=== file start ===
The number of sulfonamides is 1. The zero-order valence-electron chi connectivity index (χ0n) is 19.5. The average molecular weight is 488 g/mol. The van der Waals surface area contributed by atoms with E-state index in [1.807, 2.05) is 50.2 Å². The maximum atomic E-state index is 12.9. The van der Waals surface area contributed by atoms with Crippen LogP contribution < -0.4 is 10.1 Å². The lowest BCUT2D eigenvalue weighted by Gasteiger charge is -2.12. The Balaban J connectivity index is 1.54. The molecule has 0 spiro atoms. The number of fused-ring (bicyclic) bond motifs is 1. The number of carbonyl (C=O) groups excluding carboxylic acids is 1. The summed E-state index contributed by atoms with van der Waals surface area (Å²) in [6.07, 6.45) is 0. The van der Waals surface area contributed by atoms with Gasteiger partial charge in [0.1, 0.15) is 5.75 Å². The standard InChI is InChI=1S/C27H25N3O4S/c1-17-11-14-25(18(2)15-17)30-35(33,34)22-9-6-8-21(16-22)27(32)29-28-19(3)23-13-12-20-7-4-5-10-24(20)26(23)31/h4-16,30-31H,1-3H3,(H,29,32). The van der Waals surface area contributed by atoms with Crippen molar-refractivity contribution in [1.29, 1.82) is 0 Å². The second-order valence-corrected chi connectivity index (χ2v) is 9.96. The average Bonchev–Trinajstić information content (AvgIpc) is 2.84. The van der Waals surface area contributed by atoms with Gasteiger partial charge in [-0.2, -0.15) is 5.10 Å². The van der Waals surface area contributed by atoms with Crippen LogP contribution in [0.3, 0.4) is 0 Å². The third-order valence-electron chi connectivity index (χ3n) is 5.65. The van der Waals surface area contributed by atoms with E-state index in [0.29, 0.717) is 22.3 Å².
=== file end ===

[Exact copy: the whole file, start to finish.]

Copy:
The number of sulfonamides is 1. The zero-order valence-electron chi connectivity index (χ0n) is 19.5. The average molecular weight is 488 g/mol. The van der Waals surface area contributed by atoms with E-state index in [1.807, 2.05) is 50.2 Å². The maximum atomic E-state index is 12.9. The van der Waals surface area contributed by atoms with Crippen LogP contribution < -0.4 is 10.1 Å². The lowest BCUT2D eigenvalue weighted by Gasteiger charge is -2.12. The Balaban J connectivity index is 1.54. The molecule has 0 spiro atoms. The number of fused-ring (bicyclic) bond motifs is 1. The number of carbonyl (C=O) groups excluding carboxylic acids is 1. The summed E-state index contributed by atoms with van der Waals surface area (Å²) in [6.07, 6.45) is 0. The van der Waals surface area contributed by atoms with Gasteiger partial charge in [0.1, 0.15) is 5.75 Å². The standard InChI is InChI=1S/C27H25N3O4S/c1-17-11-14-25(18(2)15-17)30-35(33,34)22-9-6-8-21(16-22)27(32)29-28-19(3)23-13-12-20-7-4-5-10-24(20)26(23)31/h4-16,30-31H,1-3H3,(H,29,32). The van der Waals surface area contributed by atoms with Crippen molar-refractivity contribution in [1.29, 1.82) is 0 Å². The second-order valence-corrected chi connectivity index (χ2v) is 9.96. The average Bonchev–Trinajstić information content (AvgIpc) is 2.84. The van der Waals surface area contributed by atoms with Gasteiger partial charge in [-0.2, -0.15) is 5.10 Å². The van der Waals surface area contributed by atoms with Crippen LogP contribution in [0.3, 0.4) is 0 Å². The third-order valence-electron chi connectivity index (χ3n) is 5.65. The van der Waals surface area contributed by atoms with E-state index in [0.29, 0.717) is 22.3 Å².